Linda Johnson: Fused-glass jewelry (Exhibited November 1-February 29, 2016)
When she isn’t in her garden exploring the birds, bees or whatever else our creator has blessed our brief but wonderful visit with, you can find Linda Johnson in her workshop in Kensington, Minnesota, creating colorful and complex fused glass pieces, designed to celebrate inspired curiosity.
Doug Lien: Watercolors (Exhibited November 1-February 29, 2016)
On his second career as an artist, Doug Lien of Sartell does paintings for minor league baseball teams, college football teams, junior hockey leagues and golf courses on a regular basis, as well as private commissions.
(Exhibited November 1-February 29, 2016)
From her pampered friends in rural Annandale to you. Crow River Fibers shears, picks, washes, cards, spins and then knits or felts fiber items.
David Glenn: Pottery (Exhibited November 1-February 29, 2016)Functional artwork to be used daily. Dave Glenn of St. Cloud creates primarily high-fired stoneware decorated with 12th and 15th century Chinese- and Japanese-style glazes. He also works with pit-firing techniques of Southwest Native Americans and raku firings of Japanese tea ware. His artwork, he writes, “is influenced by the folk arts and traditions of indigenous cultures, which I was exposed to as I grew up.” In that tradition, he continues, “People who use the artwork know the artists — there is a personal attachment in each piece.”
Barry Opatz: Photography (Exhibited July 1-October 31, 2015)
He grew up in Little Falls, served in Viet Nam, where he was introduced to 35mm cameras. His boyhood friend Randy Jarvis called about a great photographic opportunity in Spooner, Wisconsin — an old rail yard at different stages of disrepair. Opatz says that “sparked our imaginations for limitless photo opportunities.” The result was a “magical abstract wonderland” that you can see at the Minnesota Street Market gallery. Barry has served as vice president of marketing for Marco since 1987, an experienced technology marketing executive currently focusing on social media and digital marketing.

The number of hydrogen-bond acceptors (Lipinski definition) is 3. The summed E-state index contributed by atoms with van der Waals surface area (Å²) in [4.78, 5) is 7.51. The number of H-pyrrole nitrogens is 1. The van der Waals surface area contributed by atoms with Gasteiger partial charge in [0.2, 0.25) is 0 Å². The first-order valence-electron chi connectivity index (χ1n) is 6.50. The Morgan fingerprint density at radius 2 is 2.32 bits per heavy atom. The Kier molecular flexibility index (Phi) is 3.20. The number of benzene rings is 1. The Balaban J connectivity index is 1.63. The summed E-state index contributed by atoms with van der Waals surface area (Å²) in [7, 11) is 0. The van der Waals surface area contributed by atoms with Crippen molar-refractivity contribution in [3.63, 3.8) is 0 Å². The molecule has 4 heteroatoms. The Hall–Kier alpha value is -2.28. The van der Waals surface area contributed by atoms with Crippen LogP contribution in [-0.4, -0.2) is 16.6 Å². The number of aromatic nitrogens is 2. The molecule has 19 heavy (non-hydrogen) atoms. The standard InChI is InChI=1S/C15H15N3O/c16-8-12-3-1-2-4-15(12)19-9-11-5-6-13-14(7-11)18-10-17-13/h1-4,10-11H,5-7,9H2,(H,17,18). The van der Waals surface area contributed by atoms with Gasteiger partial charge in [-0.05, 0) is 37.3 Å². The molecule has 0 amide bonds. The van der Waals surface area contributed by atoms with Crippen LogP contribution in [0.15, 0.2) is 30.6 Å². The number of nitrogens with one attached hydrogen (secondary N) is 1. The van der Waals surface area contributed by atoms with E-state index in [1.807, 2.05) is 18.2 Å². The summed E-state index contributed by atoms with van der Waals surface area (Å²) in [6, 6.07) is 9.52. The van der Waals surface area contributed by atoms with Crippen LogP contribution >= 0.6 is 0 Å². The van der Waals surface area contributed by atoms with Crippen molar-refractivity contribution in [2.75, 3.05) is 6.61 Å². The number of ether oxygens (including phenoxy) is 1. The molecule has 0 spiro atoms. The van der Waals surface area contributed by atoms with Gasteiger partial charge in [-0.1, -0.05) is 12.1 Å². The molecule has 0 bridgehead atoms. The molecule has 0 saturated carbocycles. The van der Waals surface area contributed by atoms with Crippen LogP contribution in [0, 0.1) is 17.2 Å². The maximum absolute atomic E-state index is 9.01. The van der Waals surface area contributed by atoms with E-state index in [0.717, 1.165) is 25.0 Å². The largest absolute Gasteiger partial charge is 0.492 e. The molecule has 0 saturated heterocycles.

Chris Gustafson: Welded Steel Sculpture (Exhibited July 1-October 31, 2015)
He grew up in a log cabin on a Minnesota lake, surrounded by coniferous trees. He was home schooled by his artist mother until the third grade. He watched his handy-man father build and fix just about everything from their home to any and every vehicle. He was a Legos geek and has been welding since he was eleven years old. After graduating from Bemidji High School, he studied mechanical engineering and art at the University of Minnesota, Duluth. After leaving school he traveled, studied food systems via organic farming and community garden volunteer experience. He currently lives in Saint Cloud, producing works of art using industrial scrap metal.
Jeff Lee: Paintings (Exhibited July 1-October 31, 2015)
Jeff has done keyboards, harmonica and vocals with “The Receders” and other local bands, including a Bruce Springsteen tribute show last year at Pioneer Place. As a young man, he enjoyed watercolor painting, but became, he says, “distracted” in a good way with “touring, raising a family and working a ‘real’ job.” Now that he’s an empty nester, he has picked up his brush and paint again!
Katie Ballantine: Ceramics (Exhibited July 1-October 31, 2015)
A resident of Collegeville Township, Katie Ballantine is a locally grown, self-taught design consultant and visual artist: “I grew up with my hands in the dirt: playing, planting, building. Lying on my back studying the trees, the interplay of light, and color, and texture. Every path I have walked in my life has been informed by a reverence for the ground I walk on.” Clay as a medium is relatively new to her: “But the work is the same. Translating feeling into form, relating substance to space. I am drawn to the honesty, the groundedness of clay.”
Justin Anderson: Prints (Exhibited March 1-June 30, 2013).
Justin Anderson is a printmaker, who learned his craft at the University of Minnesota-Duluth. He created Pedal Power Press, a screen printer fastened to the back of a bike. “Greatly inspired by the work of Shepard Fairey [the graphic designer known for his Obama “Hope” poster], punk DIY printers, and politically radical artist-activists, I first experimented with serigraphy (screen printing) at age 13. Discovering the Power of Print, I have been enamored with the medium (and, evidently complex sentences) ever since.”